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Dublin: 12 °C Saturday 11 July, 2020

Pay for most Irish workers fell between December and March

Overall pay rose by 0.4pc, according to Eurostat – but if you don’t work in a professional industry, it probably fell.

Image: Cheryl Savan via Shutterstock

THE PAY of the average Irish worker increased in the first three months of the year – but wages for workers in non-business sectors fell.

That’s according to figures published by the EU’s statistics body, Eurostat, outlining the costs of labour throughout the European Union.

The figures show a 0.4 per cent increase in the average wage in Ireland in the first quarter, with a 1.6 per cent increase in other non-pay costs associated with hiring workers.

However, when broken down into the ‘business’ and ‘non-business’ economies, the figures reveal that those involved in in professional sectors saw pay increase – while those elsewhere would have endured falling pay.

Pay in business sectors increased by 0.9 per cent between December and March – but in the “mainly non-business economy”, including industrial and shift work, the average wage fell by 0.7 per cent.

According to figures from the Central Statistics Office, the cost of living in Ireland rose by around 0.7 per cent in the same period.

The Eurostat figures also said wages in the construction sector had fallen by 0.5 per cent in the first quarter, though it said pay in the industrial and services sectors remained ‘confidential’.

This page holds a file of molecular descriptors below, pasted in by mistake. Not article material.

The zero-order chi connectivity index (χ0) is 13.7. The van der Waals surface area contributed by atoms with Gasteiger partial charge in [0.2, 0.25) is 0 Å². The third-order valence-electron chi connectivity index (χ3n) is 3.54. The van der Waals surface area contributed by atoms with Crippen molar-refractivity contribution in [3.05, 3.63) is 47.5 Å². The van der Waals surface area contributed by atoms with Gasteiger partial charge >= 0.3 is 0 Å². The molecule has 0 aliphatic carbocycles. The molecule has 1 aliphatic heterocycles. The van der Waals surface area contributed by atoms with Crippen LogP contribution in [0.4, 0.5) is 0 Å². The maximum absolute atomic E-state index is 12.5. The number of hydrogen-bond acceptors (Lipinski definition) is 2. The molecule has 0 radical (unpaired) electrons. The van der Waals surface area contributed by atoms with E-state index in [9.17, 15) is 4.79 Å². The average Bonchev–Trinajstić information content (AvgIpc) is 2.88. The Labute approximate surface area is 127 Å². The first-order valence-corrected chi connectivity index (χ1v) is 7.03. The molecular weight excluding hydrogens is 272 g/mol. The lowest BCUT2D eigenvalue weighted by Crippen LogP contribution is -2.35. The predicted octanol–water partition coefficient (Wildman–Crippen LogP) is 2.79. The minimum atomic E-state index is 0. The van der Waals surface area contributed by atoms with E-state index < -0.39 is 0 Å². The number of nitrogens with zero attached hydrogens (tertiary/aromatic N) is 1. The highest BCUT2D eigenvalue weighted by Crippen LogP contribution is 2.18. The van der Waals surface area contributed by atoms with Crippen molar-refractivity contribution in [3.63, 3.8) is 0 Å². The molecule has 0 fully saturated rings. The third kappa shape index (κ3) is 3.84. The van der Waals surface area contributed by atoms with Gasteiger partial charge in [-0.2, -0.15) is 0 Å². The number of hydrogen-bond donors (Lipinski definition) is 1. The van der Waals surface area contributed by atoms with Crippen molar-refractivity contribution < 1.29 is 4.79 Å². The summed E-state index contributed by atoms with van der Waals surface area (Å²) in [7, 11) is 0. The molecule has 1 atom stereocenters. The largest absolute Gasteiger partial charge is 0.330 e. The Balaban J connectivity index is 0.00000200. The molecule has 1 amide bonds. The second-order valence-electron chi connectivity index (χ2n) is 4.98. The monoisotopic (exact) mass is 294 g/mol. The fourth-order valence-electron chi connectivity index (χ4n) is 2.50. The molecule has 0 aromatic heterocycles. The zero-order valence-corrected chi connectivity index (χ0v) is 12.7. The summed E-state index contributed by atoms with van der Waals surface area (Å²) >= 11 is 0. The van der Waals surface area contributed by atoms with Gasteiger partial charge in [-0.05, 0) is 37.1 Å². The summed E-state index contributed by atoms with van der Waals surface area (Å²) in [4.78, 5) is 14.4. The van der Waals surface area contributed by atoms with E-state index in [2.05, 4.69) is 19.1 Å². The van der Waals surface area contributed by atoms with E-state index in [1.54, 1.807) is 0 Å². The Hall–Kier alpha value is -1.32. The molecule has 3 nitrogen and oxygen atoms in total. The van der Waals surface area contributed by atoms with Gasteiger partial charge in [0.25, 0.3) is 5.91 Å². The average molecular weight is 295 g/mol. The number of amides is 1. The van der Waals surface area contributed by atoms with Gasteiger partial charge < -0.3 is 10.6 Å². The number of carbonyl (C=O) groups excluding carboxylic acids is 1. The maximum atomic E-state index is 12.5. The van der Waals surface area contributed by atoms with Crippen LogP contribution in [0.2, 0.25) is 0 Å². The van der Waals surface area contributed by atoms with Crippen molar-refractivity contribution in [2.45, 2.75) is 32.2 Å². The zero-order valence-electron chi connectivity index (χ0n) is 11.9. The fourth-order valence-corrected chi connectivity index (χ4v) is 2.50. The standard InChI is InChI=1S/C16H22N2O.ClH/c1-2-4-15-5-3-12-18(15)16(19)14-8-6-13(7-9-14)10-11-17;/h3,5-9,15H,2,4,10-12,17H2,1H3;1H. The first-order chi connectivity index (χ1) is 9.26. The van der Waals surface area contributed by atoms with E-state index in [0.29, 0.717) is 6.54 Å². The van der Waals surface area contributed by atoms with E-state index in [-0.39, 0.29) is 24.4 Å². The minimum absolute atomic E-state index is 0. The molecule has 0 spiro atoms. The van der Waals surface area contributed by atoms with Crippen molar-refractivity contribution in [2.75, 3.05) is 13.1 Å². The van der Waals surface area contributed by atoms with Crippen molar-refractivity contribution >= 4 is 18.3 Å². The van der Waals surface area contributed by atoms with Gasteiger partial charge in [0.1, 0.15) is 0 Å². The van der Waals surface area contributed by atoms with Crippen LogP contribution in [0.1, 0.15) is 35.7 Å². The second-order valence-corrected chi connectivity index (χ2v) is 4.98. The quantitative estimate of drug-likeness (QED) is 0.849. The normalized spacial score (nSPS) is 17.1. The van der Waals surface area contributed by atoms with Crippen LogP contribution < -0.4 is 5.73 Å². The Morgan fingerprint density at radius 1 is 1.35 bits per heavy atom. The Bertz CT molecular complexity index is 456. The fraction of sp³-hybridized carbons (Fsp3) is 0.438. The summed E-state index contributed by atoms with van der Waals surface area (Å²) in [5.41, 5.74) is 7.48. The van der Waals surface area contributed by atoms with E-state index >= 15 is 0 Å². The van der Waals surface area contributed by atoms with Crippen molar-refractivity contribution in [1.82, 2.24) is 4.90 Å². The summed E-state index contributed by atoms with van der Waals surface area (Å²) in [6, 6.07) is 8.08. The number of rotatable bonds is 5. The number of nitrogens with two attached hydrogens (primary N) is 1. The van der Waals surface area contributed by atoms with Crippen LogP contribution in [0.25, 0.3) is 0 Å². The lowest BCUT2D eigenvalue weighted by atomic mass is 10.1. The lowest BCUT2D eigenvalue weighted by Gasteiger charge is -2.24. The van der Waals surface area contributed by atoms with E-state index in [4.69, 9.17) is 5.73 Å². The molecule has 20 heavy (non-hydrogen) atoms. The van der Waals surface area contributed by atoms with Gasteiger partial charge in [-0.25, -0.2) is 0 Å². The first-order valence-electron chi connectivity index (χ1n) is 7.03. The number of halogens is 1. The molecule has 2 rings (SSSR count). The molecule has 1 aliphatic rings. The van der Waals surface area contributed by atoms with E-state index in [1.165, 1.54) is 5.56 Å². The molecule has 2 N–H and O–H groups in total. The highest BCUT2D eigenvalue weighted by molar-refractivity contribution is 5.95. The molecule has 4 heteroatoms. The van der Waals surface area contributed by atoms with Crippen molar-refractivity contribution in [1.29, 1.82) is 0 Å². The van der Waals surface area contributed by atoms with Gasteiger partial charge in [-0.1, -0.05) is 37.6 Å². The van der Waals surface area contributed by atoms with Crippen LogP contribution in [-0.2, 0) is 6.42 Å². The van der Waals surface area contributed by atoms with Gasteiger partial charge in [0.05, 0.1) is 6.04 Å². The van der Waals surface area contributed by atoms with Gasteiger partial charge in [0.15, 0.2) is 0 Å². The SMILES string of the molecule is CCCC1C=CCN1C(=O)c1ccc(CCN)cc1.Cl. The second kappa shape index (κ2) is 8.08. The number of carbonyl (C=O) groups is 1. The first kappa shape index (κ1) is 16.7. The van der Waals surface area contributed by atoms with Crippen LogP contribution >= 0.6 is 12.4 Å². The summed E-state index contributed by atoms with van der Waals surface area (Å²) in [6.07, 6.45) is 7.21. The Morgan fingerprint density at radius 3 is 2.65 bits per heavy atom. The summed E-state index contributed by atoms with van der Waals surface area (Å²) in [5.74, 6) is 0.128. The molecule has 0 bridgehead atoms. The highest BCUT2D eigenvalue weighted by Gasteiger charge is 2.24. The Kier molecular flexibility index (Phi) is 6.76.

The increase in Irish pay, averaged across all sectors, was well below the averages for either the Eurozone or the European Union as a whole.

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Average pay in the Eurozone rose by 1.7 per cent in the quarter, while wages in the EU as a whole grew by 2.0 per cent.

There are some positives in the figures for Ireland, however.

When other costs of labour were included, the cost of hiring someone in the Eurozone rose by 1.6 per cent in the first quarter, while the cost of labour was up by 1.9 per cent in the EU as a whole.

By comparison, the cost of labour in Ireland rose by only 0.5 per cent – meaning Ireland becomes slightly more competitive in attracting foreign investment.

Read: Cost of living rises in the eurozone but not so much in Ireland

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Gavan Reilly

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